Learn While You Sleep

Napping (Photo credit: vividBreeze)

There are some really interesting research projects coming out of the neuroscience lab at Northwestern University. A couple months years ago, I wrote a blog post about a

study that shows we continue to learn after a study session if the stimulus continues while we’re doing something else. Pretty cool, right? But maybe you prefer to catch up on your sleep and continue learning.

Now there is evidence that we continue to learn when we sleep. In this study by researchers at Northwestern (Antony, J.W., Gobel, E.W., O’Hare, J.K., Reber, P.J., & Paller, K.A.), apparently published June 26 in Nature Neuroscience. I can’t find it there, and according to NU’s neuroscience lab, it’s still “In Press,” meaning it hasn’t been published yet. It could be that the study wasn’t approved by the peer review process, so there may be problems with the study. Stay tuned.

Anyway, the participants in the study practiced a musical skill requiring precise timing, then took a 90 minute nap. During the nap the participants were wired with an EKG that monitored their brain waves and when the optimal time came, the researchers played soft musical cues, using the same music participants practiced earlier. Some got the soft musical cues, and the control group did not.

They woke the participants, tried the musical task again and were measured precisely. Those who got the musical cue while sleeping did significantly better than those who didn’t get it. Sweet!

Sleep is important to cognitive function, a subject I’ve written about before, naps specificially. Make sure you get your 40 winks at night, and if you can, snatch a nap here and there, too, especially after a long or difficult practice session.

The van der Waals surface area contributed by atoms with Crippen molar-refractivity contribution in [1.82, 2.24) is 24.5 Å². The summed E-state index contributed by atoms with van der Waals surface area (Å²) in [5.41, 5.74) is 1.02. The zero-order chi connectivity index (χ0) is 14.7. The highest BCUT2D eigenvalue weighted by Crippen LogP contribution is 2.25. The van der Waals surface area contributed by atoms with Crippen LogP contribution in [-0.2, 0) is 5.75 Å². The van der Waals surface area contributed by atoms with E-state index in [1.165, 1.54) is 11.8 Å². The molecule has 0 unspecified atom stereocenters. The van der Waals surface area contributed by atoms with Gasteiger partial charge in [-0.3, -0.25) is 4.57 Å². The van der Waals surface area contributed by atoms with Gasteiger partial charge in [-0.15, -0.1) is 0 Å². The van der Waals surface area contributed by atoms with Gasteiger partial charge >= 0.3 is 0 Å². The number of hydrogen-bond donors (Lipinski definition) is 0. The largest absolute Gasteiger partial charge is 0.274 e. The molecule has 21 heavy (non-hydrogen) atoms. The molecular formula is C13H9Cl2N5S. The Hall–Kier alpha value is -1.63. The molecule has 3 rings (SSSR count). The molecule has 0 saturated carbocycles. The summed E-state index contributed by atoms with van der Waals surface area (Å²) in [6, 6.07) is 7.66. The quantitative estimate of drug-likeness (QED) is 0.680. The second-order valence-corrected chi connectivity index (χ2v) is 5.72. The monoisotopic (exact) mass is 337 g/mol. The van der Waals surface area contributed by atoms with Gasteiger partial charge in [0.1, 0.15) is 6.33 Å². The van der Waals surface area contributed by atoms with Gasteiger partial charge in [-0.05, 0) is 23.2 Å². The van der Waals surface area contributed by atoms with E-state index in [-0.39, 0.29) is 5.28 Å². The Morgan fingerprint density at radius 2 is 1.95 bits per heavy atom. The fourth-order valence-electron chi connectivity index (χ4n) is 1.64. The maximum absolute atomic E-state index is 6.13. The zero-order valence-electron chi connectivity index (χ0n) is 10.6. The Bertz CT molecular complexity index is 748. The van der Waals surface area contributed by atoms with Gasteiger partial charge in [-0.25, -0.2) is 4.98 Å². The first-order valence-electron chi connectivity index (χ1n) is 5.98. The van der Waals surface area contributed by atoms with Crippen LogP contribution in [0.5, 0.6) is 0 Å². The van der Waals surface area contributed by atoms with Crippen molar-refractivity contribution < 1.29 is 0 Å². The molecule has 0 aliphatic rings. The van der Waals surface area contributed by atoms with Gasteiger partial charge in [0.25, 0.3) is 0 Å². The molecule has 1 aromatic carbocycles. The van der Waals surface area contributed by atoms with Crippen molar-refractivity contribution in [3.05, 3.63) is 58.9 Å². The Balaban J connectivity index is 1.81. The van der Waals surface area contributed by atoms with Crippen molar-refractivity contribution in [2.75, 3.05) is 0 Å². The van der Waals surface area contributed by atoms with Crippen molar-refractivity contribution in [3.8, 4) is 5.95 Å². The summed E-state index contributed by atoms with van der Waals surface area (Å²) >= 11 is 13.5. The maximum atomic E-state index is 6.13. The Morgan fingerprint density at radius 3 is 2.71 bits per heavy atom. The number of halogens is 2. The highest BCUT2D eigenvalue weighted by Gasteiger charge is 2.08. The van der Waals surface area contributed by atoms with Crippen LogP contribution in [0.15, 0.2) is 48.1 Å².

Sweet dreams!

2 Comments Add yours

  1. greentrumpet says:

    Mr. Harnum,
    I thot you might enjoy this masterclass by Patrick Sheridan:

    He caught my attention with ” I don’t teach music, I teach stress management” and his notion that most musicians are in pain.
    Nothing really new here, but I enjoyed his talk and stories behind the scenes.

    1. This is great! Thanks so much for sharing. I’ve been thinking a lot about this issue over the last few years. Carol Dweck’s work (her book Mindsets is a great way to think about how we think about stress and the rigors of performing. A Smith (2005) has done some research along the same lines, but using the idea of “theories of musical talent” instead of Dweck’s “theories of intelligence” as a means of understanding stress and motivation. Great stuff. I appreciate you taking the time to post this.


Leave a Reply

Fill in your details below or click an icon to log in:

WordPress.com Logo

You are commenting using your WordPress.com account. Log Out /  Change )

Facebook photo

You are commenting using your Facebook account. Log Out /  Change )

Connecting to %s

This site uses Akismet to reduce spam. Learn how your comment data is processed.